Border funding bill may hinge on 2008 trafficking law

Congress is considering making a change to a 2008 anti-trafficking law to help speed up the removal of children coming to alone to the U.S.

Gabrielle Levy
A United States Border Patrol truck sits near the fence along the border between the United States and Mexico in Nogalas, Ariz., December 15, 2011. UPI /Art Foxall
A United States Border Patrol truck sits near the fence along the border between the United States and Mexico in Nogalas, Ariz., December 15, 2011. UPI /Art Foxall | License Photo

WASHINGTON, July 10 (UPI) -- Congress' ability to pass emergency funding to handle the influx of undocumented children entering the U.S. may hinge on whether it can compromise on a change to a 2008 anti-trafficking law.

The William Wilberforce Trafficking Victims Protection Reauthorization Act -- one of the final bills signed by President George W. Bush and passed almost unanimously -- was originally passed to prevent sex trafficking, but now the Obama administration says the law makes it difficult to handle the current flood of unaccompanied minors coming from Central America.


The law prevents children from countries other than Canada and Mexico who enter the United States alone from being sent back to their countries quickly, instead giving them an immigration hearing, representation, and placement by the Department of Health and Human Services in "the least restrictive setting that is in the best interest of the child."

Administration officials have discussed requesting Congress change the law to speed up the deportations of the children, some 52,000 of whom have entered the country since October. Still, a request for $3.7 billion in emergency funding on Tuesday made no mention of the 2008 law, and the White House has signaled that it wants to let Congress take the lead on whether to make legislative changes.

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Sen. Dianne Feinstein, D-Calif., one of the authors of the 2008 law, and House Leader Nancy Pelosi, D-Calif., have both said they believe the law already provides flexibility for the administration to accelerate the required judicial process.

But with Republicans calling for the minors to be immediately processed and returned, the way Mexican children are, some change in the law may be in the offing.

At his weekly press conference at the Capitol Thursday, House Speaker John Boehner, R-Ohio, was straightforward when asked if he thought the law should be changed so Central American children could be repatriated in as a little as a day.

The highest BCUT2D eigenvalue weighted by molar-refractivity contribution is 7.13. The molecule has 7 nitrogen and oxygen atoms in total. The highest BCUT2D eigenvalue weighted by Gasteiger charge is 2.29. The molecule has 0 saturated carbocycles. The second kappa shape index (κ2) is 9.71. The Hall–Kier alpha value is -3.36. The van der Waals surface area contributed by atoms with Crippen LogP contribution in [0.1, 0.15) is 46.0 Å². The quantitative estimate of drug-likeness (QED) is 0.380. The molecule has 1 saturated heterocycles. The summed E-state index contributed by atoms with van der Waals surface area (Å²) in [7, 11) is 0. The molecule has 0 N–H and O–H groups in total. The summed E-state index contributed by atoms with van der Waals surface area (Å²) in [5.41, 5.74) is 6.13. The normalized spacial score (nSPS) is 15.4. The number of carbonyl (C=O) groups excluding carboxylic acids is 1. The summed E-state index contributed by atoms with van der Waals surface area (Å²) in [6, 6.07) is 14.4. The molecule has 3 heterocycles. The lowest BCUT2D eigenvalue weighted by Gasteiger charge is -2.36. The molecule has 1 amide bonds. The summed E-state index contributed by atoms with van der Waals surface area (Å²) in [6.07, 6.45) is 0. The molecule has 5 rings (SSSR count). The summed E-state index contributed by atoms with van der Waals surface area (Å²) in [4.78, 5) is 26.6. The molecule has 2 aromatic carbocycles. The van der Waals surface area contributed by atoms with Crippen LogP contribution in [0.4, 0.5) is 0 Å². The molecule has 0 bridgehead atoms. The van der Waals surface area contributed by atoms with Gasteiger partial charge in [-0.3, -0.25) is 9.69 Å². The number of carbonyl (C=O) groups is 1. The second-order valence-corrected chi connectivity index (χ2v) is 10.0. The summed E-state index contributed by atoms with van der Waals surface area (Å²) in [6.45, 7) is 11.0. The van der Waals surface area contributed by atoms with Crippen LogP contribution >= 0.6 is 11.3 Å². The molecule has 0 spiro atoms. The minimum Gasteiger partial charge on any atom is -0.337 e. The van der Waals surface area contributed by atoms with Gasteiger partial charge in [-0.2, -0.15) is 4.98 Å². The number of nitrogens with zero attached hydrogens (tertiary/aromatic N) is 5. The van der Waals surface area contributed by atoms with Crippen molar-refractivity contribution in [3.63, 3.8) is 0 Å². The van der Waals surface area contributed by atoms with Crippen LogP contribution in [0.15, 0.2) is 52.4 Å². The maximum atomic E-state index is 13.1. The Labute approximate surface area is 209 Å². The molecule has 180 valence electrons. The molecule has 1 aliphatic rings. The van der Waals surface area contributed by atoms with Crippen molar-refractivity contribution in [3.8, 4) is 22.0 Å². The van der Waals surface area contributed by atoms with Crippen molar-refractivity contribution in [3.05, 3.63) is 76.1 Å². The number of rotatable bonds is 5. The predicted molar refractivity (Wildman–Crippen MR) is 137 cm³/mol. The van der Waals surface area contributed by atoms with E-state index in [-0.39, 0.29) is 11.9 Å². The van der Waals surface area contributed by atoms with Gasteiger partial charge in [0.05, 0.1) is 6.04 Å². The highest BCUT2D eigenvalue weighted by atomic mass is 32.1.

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"I do," he said. "I think the president agrees with that as well."

Democrats were more circumspect in their remarks.

Pelosi said that she didn't think changing the law "should be a priority, but it's not a deal-breaker."

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She said that while her preference would be for the law to allow all children coming across the border to get a hearing, not just those from non-contiguous countries, her immediate focus was on getting the emergency funding passed, and was willing to discuss a number of compromises to get there.


(Update: A spokesman for Pelosi later clarified the minority leader's statement, emphasizing her desire to see the law changed so Mexican children receive the same protections as minors from non-contiguous countries. "What the Republicans want to do to modify current law goes in the wrong direction," Jorge Aguilar said. "If any changes to the 2008 law are made, they must ensure due process for these children.")

"There's a burning building, and we've got to put out the fire," she said. "I'm not going to have a conversation about the color of the buckets."

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Senate Majority Leader Harry Reid took a similar stance, saying he would not rule anything out.

"These children should be treated as humanely as possible," Reid said. "Let's see what comes to the floor."

But while both parties seem to be at least close to the same page, the political frustrations that have made this one of the most rancorous Congressional terms in recent memoir could still sink a deal.

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Boehner, showing a flash of frustration, pounded the podium when a reporter asked if his party would face political consequences if the funding does not get approved.

"Listen: This is a problem of the president's own making," he said. "He's been president for five and a half years. When's he going to take responsibility for something?"


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